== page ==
Local Youth Activist, Aji Piper, Appears on DemocracyNow!

Aji Piper on DN!

Yes!

I watch DemocracyNow! every morning (and so should you 🙂 ) and was pleasantly surprised today when I heard a familiar name mentioned, Aji Piper (at the 32:22 mark). Aji is a West Seattle teenaged environmental activist involved with Our Childrens Trust, a non-profit org who had a recent win in court regarding their landmark Federal Climate Change Lawsuit. This unprecedented lawsuit brought by 21 youth basically states that by allowing fossil fuels to be exploited, the US government and the fossil fuel industry are threatening the life, liberty, and pursuit of happiness of future generations. This landmark suit drags the shadow cast by fossil fuels into the light as a constitutional issue (genius). Support this group if you can.

I met Aji last year when he performed his song “Danger” on the GreenLife stage. You have to take a few moments and listen to this young mans tune. It’s a very striking song.

SWS thanks you Aji for being a brave, outspoken, artistic activist.

Resilience During Times of Crisis

Believe it: Many of our WS neighbors are experiencing crisis- homelessness, hunger, gentrification, drug addiction, crime and more. How will we support our most vulnerable populations? What happens when we find ourselves in crisis? As more challenges come, what can West Seattle learn about resilience and strong communities from the economic crisis in Spain?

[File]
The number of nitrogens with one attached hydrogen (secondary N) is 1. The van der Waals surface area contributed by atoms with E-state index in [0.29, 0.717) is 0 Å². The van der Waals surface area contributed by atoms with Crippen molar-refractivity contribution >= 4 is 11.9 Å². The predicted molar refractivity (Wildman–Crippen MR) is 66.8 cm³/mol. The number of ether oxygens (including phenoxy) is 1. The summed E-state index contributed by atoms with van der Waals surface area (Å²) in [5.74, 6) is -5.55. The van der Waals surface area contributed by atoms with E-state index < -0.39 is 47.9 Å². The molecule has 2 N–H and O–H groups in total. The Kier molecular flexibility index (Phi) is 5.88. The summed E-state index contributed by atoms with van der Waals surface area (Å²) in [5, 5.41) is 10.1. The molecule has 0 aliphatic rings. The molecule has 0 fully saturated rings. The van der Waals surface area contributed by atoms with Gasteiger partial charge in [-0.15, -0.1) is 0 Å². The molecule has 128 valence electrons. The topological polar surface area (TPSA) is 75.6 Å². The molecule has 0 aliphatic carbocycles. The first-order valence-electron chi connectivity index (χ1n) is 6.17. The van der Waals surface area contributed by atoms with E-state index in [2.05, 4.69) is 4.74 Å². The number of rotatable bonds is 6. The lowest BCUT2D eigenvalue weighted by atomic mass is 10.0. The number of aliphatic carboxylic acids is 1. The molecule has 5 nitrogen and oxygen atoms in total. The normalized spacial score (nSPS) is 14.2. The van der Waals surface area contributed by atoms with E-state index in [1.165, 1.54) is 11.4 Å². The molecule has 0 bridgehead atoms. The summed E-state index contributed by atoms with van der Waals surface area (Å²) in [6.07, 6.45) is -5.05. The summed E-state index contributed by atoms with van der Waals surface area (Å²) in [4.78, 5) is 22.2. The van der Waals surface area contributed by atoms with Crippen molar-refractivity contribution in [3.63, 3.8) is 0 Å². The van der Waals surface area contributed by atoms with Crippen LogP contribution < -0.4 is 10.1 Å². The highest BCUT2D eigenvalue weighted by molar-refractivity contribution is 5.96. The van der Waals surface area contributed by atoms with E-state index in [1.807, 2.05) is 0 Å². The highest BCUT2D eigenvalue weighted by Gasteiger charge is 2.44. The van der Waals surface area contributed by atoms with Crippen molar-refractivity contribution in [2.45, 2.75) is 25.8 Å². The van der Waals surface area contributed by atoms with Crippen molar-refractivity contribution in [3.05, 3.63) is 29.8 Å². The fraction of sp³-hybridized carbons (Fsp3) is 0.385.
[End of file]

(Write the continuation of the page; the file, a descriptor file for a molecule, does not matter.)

We’ll host a public discussion at the Admiral Bird on Saturday April 23rd 6-8PM to hear those living through real struggle and how they deal with crisis.

Join Sustainable West Seattle in listening to stories of coming together, and pooling resources to survive economic crisis.. Learn about the resource and time sharing projects West Seattle is using to build resilience in our community.

Guests: 

Please come by and join the discussion!

More info:

Since 2008, working people in Spain have been experiencing an impoverishment of the middle class. A slow elimination of safety nets and social services, lay-offs of public employees, wide-scale evictions, homelessness while homes stand empty, and a rising cost of living without a rise in wage. Despite media propaganda, armed forces at public protests and failed reforms, popular resistance movements in Spain have endured and adapted from the 15 Million people movement called Indignados to form a third party, Podemos, to challenge the Spanish two-party system.